Basic chest pain workup
ECG – A quick and easy investigation done in every patient. You should have a good reason to not do one. Look for ST interval changes, T wave inversions, pathological Q waves and new left bundle branch block. Changes that are dynamic or group to different areas of the heart are more suspicious therefore comparing against old ECGs & requesting serial ECGs is important.
Troponin – Consider discussing with seniors before sending one. They are high sensitivity tests which may be positive for a variety of reasons (other illnesses, renal impairment etc.) & are commonly mildly positive making interpretation difficult. Follow local guidelines on when best to repeat & how to interpret. Repeats are usually at 4,6 or 12 hours after the first sample or onset of chest pain.
Blood gas – If they are hypoxic or have shortness of breath, consider whether an ABG might be helpful. It is easiest to interpret when patients are off oxygen but if not possible, do note the number of litres or percentage the patient is receiving. This could point towards PE or a VBG may show lactic acidosis in sepsis.
Chest X-ray – Essential if suspecting pneumonia or pneumothorax. Consider whether a portable x-ray is needed (do you think the patient is well enough for you to leave them for 30 minutes?). Consider aortic dissection if a widened mediastinum is seen but urgent escalation to seniors for consideration of CT aortogram is best.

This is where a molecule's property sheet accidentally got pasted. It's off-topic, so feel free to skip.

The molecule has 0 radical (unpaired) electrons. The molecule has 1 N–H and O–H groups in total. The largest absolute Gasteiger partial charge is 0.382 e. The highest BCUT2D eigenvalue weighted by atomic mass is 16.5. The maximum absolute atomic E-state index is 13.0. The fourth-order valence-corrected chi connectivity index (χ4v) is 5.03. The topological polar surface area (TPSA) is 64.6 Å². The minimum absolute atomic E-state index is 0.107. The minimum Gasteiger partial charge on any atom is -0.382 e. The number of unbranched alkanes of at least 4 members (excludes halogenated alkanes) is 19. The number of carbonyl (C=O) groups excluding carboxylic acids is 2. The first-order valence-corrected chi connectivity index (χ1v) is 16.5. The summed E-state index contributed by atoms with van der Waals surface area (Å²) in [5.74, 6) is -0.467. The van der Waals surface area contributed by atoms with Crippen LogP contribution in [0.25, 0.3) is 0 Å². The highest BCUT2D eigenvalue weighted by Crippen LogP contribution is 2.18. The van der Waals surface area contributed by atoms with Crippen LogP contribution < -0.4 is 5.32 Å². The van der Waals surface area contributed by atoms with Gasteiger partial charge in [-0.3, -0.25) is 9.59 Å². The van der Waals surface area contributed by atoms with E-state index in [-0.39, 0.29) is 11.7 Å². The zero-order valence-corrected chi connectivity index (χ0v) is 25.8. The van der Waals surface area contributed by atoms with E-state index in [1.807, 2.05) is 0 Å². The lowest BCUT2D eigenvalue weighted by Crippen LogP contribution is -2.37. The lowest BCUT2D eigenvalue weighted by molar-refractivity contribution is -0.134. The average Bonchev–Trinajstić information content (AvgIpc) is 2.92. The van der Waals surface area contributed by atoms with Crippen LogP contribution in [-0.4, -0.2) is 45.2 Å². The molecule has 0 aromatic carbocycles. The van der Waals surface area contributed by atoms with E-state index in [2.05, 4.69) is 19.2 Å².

‘Routine’ blood tests – FBC, U&E’s, LFT’s, CRP and Coagulation. Look out for anaemia causing myocardial hypoperfusion. In such cases, you may see ECG changes across multiple coronary artery territories indicating global ischaemia.
Have a low threshold to escalate if at any point you’re concerned. Most new FY1s will escalate the first few chest pains they encounter & definitely escalate any patients with any features that concern you to seniors. ST elevation or new LBBB is usually urgently discussed with the cardiology registrar at the closest PCI centre, but even NSTEMI patients are frequently discussed with PCI centres. Patients with acute coronary syndrome that are medically managed, are usually seen by cardiology for risk stratification, modification of risk factors & further investigations e.g. coronary angiogram.
Take home points:
- Start with an ABCDE assessment when assessing a patient with chest pain.
- Take a focussed history concentrating on the nature of the chest pain and cardiac risk factors to help differentiate cardiac and non-cardiac chest pain.
- Interpret the ECG in the context of your focussed history and not in isolation.
- Compare ECG changes with previous ECGs & serial ECGs are useful in showing ‘dynamic changes’
- If your patient is acutely unwell escalate early to the medical registrar and the critical care/ITU team.
- Cardiac chest pain with new ST elevation or LBBB on the ECG requires immediate discussion with the cardiology registrar on call. Don’t wait for the troponin!
Dr Khudaim Mobeen FY3
We are sorry that this post was not useful for you!
Let us improve this post!
Tell us how we can improve this post?